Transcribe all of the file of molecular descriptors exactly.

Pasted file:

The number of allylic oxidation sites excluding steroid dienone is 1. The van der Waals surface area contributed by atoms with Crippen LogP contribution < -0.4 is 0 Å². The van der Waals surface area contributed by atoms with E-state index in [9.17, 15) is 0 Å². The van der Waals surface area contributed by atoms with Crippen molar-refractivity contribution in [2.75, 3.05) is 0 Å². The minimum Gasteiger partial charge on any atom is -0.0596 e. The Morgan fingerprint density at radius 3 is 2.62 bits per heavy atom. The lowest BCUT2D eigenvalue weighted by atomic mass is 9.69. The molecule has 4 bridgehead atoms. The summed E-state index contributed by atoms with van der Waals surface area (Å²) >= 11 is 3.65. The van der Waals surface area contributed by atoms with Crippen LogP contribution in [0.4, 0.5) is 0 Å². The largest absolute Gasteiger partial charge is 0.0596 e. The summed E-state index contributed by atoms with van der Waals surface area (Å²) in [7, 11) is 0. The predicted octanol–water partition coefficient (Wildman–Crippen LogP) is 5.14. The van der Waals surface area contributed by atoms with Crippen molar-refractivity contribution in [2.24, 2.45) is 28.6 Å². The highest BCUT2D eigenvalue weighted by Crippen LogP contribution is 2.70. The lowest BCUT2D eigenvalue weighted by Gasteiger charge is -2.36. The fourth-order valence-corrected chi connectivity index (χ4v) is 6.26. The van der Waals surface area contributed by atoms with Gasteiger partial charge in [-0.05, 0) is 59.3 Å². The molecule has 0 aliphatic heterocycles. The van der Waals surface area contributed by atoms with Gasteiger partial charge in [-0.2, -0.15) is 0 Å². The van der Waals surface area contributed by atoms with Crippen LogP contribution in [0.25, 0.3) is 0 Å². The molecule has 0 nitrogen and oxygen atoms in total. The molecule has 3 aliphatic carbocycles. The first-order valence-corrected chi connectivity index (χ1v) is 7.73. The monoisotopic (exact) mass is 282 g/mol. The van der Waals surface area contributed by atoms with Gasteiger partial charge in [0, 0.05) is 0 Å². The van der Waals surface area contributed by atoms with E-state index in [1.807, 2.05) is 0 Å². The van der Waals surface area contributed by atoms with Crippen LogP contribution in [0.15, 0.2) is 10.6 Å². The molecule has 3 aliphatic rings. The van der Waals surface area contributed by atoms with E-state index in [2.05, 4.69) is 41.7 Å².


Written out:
The number of allylic oxidation sites excluding steroid dienone is 1. The van der Waals surface area contributed by atoms with Crippen LogP contribution < -0.4 is 0 Å². The van der Waals surface area contributed by atoms with E-state index in [9.17, 15) is 0 Å². The van der Waals surface area contributed by atoms with Crippen molar-refractivity contribution in [2.75, 3.05) is 0 Å². The minimum Gasteiger partial charge on any atom is -0.0596 e. The Morgan fingerprint density at radius 3 is 2.62 bits per heavy atom. The lowest BCUT2D eigenvalue weighted by atomic mass is 9.69. The molecule has 4 bridgehead atoms. The summed E-state index contributed by atoms with van der Waals surface area (Å²) >= 11 is 3.65. The van der Waals surface area contributed by atoms with Crippen LogP contribution in [0.4, 0.5) is 0 Å². The largest absolute Gasteiger partial charge is 0.0596 e. The summed E-state index contributed by atoms with van der Waals surface area (Å²) in [7, 11) is 0. The predicted octanol–water partition coefficient (Wildman–Crippen LogP) is 5.14. The van der Waals surface area contributed by atoms with Crippen molar-refractivity contribution in [2.24, 2.45) is 28.6 Å². The highest BCUT2D eigenvalue weighted by Crippen LogP contribution is 2.70. The lowest BCUT2D eigenvalue weighted by Gasteiger charge is -2.36. The fourth-order valence-corrected chi connectivity index (χ4v) is 6.26. The van der Waals surface area contributed by atoms with Gasteiger partial charge in [-0.05, 0) is 59.3 Å². The molecule has 0 aliphatic heterocycles. The van der Waals surface area contributed by atoms with Gasteiger partial charge in [-0.2, -0.15) is 0 Å². The van der Waals surface area contributed by atoms with Crippen LogP contribution in [0.25, 0.3) is 0 Å². The molecule has 0 nitrogen and oxygen atoms in total. The molecule has 3 aliphatic carbocycles. The first-order valence-corrected chi connectivity index (χ1v) is 7.73. The monoisotopic (exact) mass is 282 g/mol. The van der Waals surface area contributed by atoms with Gasteiger partial charge in [0, 0.05) is 0 Å². The van der Waals surface area contributed by atoms with E-state index in [1.807, 2.05) is 0 Å². The van der Waals surface area contributed by atoms with Crippen LogP contribution in [0.15, 0.2) is 10.6 Å². The molecule has 3 aliphatic rings. The van der Waals surface area contributed by atoms with E-state index in [2.05, 4.69) is 41.7 Å².